By Show and Tell
By Bree Davies
By Bree Davies
By Cory Casciato
By Emilie Johnson
By Robin Edwards
By Bree Davis
By Josiah M. Hesse
In the waning months of 2000, history -- or in Denver's case, historic preservation -- marched down the street. The Denver City Council, with the full support of Mayor Wellington Webb, unanimously authorized the creation of a non-contiguous downtown historic district. It includes more than forty buildings that have played a role in Denver's architectural history; scattered throughout the central business area, they include some -- though not all -- of the best pre-1960s downtown buildings.
The creation of the Downtown Denver Historic District, as it is called, is a major coup for Historic Denver, the city's premier preservation group, and it is the culmination of years of work for the group's director, Kathleen Brooker. In 1998, Brooker, along with Historic Denver trustee Brad Segal and business leaders -- notably David Cohen and Evan Makovsky -- began to implement the idea of creating a historic district that would be radically different in its configuration from other such districts in Denver. The main tenet of their approach was that properties need not be adjacent to one another.
The Webb administration, laudably, threw in a tax-rebate package to entice property owners to endorse, or at least not oppose, the district. (The owners of buildings in such districts are already eligible for a variety of grants and tax set-asides from the state and federal governments.) Councilwoman Elbra Wedgeworth provided the political leadership to guide the district nomination through the often-treacherous city council process.
This smooth sailing indicated a complete political turnaround regarding downtown development. That's why I was so taken aback when the mayor endorsed Historic Denver's plan, and even more so when the city council's votes were counted. Even Ted Hackworth, who's been no friend of preservation, and Ed Thomas, who's been its outright enemy, voted in favor of it. In addition, many of the individuals and groups who acquiesced to its creation have worked long and hard in the past to fight preservation. (Previous attempts to create a district downtown, the first as far back as the 1970s, have always been opposed.) Most important was the Downtown Denver Partnership's endorsement of the district idea after it spent the last decade endlessly promoting demolition that eliminated Denver's established character.
All along, on the other side, there's been Historic Denver and other preservationists running around like overtaxed firemen -- racing from one 'burning' landmark to another and frantically try to quell the 'flames' of demolition before they completely consumed some important building. And usually they arrived too late.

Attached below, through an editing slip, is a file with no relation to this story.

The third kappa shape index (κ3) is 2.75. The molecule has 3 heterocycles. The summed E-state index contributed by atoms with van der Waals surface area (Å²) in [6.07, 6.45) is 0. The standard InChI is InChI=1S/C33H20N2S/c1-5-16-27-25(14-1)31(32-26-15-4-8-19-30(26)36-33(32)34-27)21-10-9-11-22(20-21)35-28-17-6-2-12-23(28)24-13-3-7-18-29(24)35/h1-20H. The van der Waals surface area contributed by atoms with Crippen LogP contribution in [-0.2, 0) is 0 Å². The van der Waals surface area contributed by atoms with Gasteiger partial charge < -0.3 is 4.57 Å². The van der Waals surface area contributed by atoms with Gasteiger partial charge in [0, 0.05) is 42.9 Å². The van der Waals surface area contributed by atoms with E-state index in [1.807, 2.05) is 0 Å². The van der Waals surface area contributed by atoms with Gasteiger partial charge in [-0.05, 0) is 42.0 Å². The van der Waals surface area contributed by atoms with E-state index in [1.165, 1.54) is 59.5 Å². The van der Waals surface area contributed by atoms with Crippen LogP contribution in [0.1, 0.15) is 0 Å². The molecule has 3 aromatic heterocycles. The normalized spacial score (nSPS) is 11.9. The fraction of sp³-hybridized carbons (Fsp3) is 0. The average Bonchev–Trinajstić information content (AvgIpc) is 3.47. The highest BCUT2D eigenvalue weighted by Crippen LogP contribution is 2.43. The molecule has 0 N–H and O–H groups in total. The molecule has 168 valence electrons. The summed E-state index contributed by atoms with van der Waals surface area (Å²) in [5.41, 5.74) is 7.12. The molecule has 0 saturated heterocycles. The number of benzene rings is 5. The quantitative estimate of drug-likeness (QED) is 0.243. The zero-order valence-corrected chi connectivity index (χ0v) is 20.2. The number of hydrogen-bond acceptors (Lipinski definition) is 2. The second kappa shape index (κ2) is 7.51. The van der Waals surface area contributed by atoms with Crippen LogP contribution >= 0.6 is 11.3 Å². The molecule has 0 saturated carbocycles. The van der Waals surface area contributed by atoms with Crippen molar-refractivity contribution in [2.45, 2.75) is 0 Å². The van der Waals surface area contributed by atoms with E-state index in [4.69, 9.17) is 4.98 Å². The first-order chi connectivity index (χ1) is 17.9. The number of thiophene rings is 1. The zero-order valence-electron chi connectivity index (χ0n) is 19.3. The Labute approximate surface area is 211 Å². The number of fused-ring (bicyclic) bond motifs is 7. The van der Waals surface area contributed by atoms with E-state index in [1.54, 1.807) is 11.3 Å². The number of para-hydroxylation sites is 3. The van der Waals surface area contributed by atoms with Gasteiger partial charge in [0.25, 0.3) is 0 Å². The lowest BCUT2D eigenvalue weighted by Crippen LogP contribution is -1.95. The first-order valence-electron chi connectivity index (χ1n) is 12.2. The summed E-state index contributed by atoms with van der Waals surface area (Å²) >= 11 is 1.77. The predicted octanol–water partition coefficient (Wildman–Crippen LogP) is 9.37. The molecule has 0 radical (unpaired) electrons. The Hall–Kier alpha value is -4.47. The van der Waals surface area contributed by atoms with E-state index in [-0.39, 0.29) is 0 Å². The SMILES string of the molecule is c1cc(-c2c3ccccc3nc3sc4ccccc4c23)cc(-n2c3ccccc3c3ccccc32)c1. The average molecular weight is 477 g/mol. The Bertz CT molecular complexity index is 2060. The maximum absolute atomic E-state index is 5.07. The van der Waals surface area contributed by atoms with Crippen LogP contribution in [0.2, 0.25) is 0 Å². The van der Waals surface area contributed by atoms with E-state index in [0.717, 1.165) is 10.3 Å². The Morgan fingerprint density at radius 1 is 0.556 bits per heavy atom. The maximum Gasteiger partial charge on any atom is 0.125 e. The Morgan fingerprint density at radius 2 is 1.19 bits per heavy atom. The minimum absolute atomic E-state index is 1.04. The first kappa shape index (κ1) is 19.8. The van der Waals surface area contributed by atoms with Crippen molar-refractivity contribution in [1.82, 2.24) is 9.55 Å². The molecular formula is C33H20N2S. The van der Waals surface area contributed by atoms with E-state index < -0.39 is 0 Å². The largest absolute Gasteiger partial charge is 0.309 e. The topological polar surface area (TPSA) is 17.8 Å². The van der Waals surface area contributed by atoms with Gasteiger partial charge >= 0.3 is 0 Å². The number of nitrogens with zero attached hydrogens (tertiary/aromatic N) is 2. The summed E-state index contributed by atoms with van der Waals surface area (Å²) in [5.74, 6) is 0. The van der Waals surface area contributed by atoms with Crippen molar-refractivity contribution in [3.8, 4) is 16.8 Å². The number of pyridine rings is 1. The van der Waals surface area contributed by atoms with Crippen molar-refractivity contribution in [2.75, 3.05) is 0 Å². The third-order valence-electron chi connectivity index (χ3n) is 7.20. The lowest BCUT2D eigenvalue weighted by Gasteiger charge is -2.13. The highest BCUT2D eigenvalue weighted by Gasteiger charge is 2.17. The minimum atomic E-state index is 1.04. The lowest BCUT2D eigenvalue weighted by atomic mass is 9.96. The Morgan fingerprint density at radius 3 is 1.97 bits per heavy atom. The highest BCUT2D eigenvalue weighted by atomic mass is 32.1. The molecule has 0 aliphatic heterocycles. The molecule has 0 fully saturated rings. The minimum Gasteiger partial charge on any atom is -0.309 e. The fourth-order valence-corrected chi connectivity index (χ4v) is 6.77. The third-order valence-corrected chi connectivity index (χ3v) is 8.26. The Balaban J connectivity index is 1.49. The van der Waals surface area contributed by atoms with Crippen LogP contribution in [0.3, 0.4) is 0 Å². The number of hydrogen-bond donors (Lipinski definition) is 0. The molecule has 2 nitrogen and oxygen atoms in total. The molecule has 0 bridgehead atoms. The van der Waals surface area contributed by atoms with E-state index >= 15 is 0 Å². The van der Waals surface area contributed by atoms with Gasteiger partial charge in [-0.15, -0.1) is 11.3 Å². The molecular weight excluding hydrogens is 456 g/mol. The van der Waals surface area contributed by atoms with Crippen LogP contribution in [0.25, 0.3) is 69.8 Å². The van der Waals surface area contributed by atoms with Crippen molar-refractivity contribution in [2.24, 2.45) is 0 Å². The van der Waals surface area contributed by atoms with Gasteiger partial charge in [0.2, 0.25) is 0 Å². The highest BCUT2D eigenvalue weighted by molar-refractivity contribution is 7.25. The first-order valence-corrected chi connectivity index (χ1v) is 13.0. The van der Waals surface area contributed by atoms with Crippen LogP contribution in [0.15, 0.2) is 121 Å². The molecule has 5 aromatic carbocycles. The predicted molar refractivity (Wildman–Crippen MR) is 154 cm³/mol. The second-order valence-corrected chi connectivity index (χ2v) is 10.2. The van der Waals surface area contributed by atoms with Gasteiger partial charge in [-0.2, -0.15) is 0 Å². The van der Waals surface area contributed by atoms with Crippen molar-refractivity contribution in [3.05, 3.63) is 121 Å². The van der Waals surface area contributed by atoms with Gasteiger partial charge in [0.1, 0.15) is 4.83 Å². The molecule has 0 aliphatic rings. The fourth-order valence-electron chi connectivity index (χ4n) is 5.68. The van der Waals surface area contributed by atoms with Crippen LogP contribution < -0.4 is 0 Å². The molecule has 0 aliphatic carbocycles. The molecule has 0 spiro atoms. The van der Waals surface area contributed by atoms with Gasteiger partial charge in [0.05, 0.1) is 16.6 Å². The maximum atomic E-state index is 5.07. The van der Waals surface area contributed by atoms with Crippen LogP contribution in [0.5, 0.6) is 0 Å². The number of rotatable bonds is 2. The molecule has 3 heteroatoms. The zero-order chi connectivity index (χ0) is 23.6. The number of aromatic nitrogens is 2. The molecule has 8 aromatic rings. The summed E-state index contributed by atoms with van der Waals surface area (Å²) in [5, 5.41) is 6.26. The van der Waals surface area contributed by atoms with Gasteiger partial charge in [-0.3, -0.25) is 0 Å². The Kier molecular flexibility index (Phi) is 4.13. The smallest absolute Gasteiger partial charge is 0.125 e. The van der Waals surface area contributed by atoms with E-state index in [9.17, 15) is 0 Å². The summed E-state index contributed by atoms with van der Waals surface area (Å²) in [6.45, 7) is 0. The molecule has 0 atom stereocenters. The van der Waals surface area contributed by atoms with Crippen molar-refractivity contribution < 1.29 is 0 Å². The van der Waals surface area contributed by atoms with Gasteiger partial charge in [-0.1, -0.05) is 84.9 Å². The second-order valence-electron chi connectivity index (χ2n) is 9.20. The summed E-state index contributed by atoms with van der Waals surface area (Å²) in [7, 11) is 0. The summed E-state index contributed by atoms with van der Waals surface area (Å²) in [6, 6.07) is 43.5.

So how did Historic Denver turn the tide this time? How did the group convince the normally recalcitrant city council and the mayor to get on board and endorse the plan? More important, how did they get the partnership to join?
The answer is that Historic Denver took advantage of the shift that's occurred over the last few years in the downtown real-estate paradigm.
In the past, the enemies of preservation have argued that history doesn't pay. Their logic has been that saving old buildings prevents their owners from getting the best return from their investments. In fact, Larry Melnick, a part owner of land beneath the Paramount Theatre, argued this very point when he opposed the creation of the new downtown historic district. Recently, though, economic reality has slapped people like Melnick right in the face.
There's no question that historic preservation has been an economic boon to central Denver; its collection of charming old buildings is one of the few advantages the city can draw on to attract companies and people from the suburbs. LoDo provides incontrovertible evidence to all but the most dim-witted that preservation means big money. Protecting the historic character of LoDo was codified in 1988, during the Federico Peña administration, with the creation of the Lower Downtown Historic District, which enforces strict preservation controls over the core of the neighborhood. Since then, the great success of the area -- which was mostly an abandoned warehouse district ten years ago -- has been a direct result of this wise preservation planning.
Consider this: If landmark-district protection had not been in place before Coors Field hit a home run, LoDo would not currently be the city's premier entertainment center or one of its swankiest residential districts. No, it would be a sea of parking lots stretching all the way to 15th Street -- maybe all the way to Speer Boulevard.
Instead, the boom in the adaptive reuse of commercial buildings that swept LoDo in the early '90s caught on in the rest of downtown in the late '90s, and a great number of buildings, mostly medium-sized structures from the early twentieth century, were rehabbed and given new uses. As a result, the big-money movers and shakers that make up the partnership, and who have long told the mayor and the city council what to do, are now more likely to be the owners of all those recently rehabbed historic buildings than to be among the handful of developers eyeing them for demolition.